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Permanent link to archive for Saturday, August 19, 2000. Saturday, August 19, 2000

Today's News: Polar Icecap is Melting. "The last time scientists can be certain the pole was awash in water was more than 50 million years ago."

Today's event: Bandwidth Conference in San Francisco, 435 Broadway. One of our panelists had to cancel, Liz Brooks, VP Marketing at Napster. Too bad, Napster's view of the Fan of the Future is something I wanted to talk about.

Today's new feature: Right-click Menus in Radio UserLand. I gotta say this. After six years of developing Web apps, what a joy to be working on software that's just for one user. Simpler scaling issues. No race conditions. And HTML, while I love it, isn't nearly as rich or flexible as the UI toolkits on Mac and Windows.

Another reason it's so much fun, the security issues are so much simpler. There are all kinds of open customizable interfaces in Radio UserLand. You can add your own commands to the right-click menu. We could never do this in a Web app, because of security issues. In general, we don't even allow people to delete things in Web apps, even the commands we use to "delete" things, don't really delete them.

Disclaimer: The icons in the screen shots on that page are just placeholders. Jake Savin, a musician and programmer, the guy who did them, loves his Mac. Apologies to Apple, we will change the Apple-inspired icons asap. I didn't know Jake was doing this. We move really fast and independently at UserLand. Keep up the great work Jake!

One more thing, the first few commands in the right-click menu for songs are placeholders too. When you choose them you get an alert that says Not Implemented Yet. We will certainly implement the commands that allow you to comment on a song, and see other comments. (There will be an open architecture for implementing a comment server.) We will also implement a command that helps you find other fans that love the song too. Imagine that, using the Internet to find love. Not a trashy kind of love, but the love that you feel in your heart.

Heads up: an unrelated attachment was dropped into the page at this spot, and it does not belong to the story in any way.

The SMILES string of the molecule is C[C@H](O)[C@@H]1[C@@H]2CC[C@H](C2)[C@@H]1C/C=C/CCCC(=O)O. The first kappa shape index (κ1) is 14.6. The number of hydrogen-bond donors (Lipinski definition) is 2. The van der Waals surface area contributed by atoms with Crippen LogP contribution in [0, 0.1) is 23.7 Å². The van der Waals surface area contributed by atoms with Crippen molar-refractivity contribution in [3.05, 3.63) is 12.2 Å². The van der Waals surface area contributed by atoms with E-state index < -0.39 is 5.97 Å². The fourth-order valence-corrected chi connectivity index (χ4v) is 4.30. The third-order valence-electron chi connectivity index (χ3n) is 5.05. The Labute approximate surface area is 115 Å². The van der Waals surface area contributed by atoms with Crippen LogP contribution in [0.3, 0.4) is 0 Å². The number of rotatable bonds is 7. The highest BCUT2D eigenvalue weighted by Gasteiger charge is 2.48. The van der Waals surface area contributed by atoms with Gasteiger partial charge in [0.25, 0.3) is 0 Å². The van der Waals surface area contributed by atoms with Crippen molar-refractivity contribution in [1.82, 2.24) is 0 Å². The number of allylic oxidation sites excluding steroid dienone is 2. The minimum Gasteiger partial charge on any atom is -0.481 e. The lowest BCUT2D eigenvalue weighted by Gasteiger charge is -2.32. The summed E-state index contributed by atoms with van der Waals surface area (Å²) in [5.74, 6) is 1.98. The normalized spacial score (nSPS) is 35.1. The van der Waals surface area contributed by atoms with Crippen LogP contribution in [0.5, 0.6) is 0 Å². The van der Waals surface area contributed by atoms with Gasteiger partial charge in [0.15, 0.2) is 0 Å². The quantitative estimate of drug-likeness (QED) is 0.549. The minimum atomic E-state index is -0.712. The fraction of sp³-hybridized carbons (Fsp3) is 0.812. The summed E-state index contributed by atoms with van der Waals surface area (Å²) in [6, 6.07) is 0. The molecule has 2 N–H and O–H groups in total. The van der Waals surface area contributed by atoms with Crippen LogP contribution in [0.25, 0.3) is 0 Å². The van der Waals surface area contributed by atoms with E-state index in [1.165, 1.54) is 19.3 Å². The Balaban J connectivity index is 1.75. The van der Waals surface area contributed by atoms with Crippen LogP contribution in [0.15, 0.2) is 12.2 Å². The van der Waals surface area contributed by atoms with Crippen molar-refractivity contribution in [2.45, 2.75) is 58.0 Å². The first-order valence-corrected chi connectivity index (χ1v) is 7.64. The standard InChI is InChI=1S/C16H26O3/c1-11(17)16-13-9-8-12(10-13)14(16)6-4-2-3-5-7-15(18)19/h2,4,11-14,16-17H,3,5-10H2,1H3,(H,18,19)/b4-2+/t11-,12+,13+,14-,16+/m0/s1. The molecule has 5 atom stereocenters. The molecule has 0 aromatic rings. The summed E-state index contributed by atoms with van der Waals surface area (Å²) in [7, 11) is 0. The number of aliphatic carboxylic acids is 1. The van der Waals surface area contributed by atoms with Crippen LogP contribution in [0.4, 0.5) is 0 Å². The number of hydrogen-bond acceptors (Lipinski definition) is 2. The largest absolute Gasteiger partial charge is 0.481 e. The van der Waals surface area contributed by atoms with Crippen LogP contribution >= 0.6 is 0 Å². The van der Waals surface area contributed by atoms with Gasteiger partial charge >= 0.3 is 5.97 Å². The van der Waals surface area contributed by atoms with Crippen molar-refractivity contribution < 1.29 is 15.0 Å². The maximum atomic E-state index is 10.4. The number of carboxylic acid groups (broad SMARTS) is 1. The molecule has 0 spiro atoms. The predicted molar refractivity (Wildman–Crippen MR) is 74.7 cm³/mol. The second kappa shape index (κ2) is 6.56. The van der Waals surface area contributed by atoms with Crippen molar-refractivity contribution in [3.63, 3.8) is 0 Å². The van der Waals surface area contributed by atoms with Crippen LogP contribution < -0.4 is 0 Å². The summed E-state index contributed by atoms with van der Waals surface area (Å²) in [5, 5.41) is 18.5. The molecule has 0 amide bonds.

About the first command in that menu, I hope we can implement that soon as well. It should be clear to all that UserLand supports artists, because we are artists ourselves. We want to be paid, as musicians want to be paid. In our industry it has become fashionable to believe that good software is worthless. What a terrible turn for the creative art of making software. It would be hypocritical for us to support a similar trashing of the value of music. Our users will be reminded that if you love someone else's creativity, you must support it, in meaningful ways. In our society, this is implemented with money. It's pretty simple. Other people, some honest and some not, try to tell us otherwise, but we know better.

Finally, for today, it warms my heart when Evan Williams points to Doc Searls' weblog. The Web makes us all brothers, imho, even competitors; and sisters too. To Meg, I really liked that you trusted your Mom to edit your home page. I found out she's a geek, and that she loves you. That's so cool!

The Web is more than HTML and HTTP, it's a philosophy that has integrity. To be of the Web, means being vulnerable. Music is now part of the Web, to our friends who create music, this is something you have to recognize, if you want to create art around what's real. Let's take the next steps, we're all in the same boat, creative people want to be appreciated without being invaded. Let's encourage generosity from users. But first we must trust them. It hurts when people violate our trust, I've experienced it myself, but we have no choice, we must trust people every day. The world wouldn't work without trust. Think about it.

If you chose to be creative, you also chose to be vulnerable. That means you're going to be hurt. There's no way to avoid it.

BTW, if you doubt it, remember what happened to John Lennon. Musicians do. All creative people must think about this. No one likes to talk about it for fear of inviting that kind of fan into his or her life. Next time you think about an artist, think about John Lennon for a moment, and appreciate the risks that artists take.

Today's song: Let It Be. "And when the broken-hearted people living in the world agree, there will be an answer, let it be."


Last update: Saturday, August 19, 2000 at 10:21 AM Eastern.

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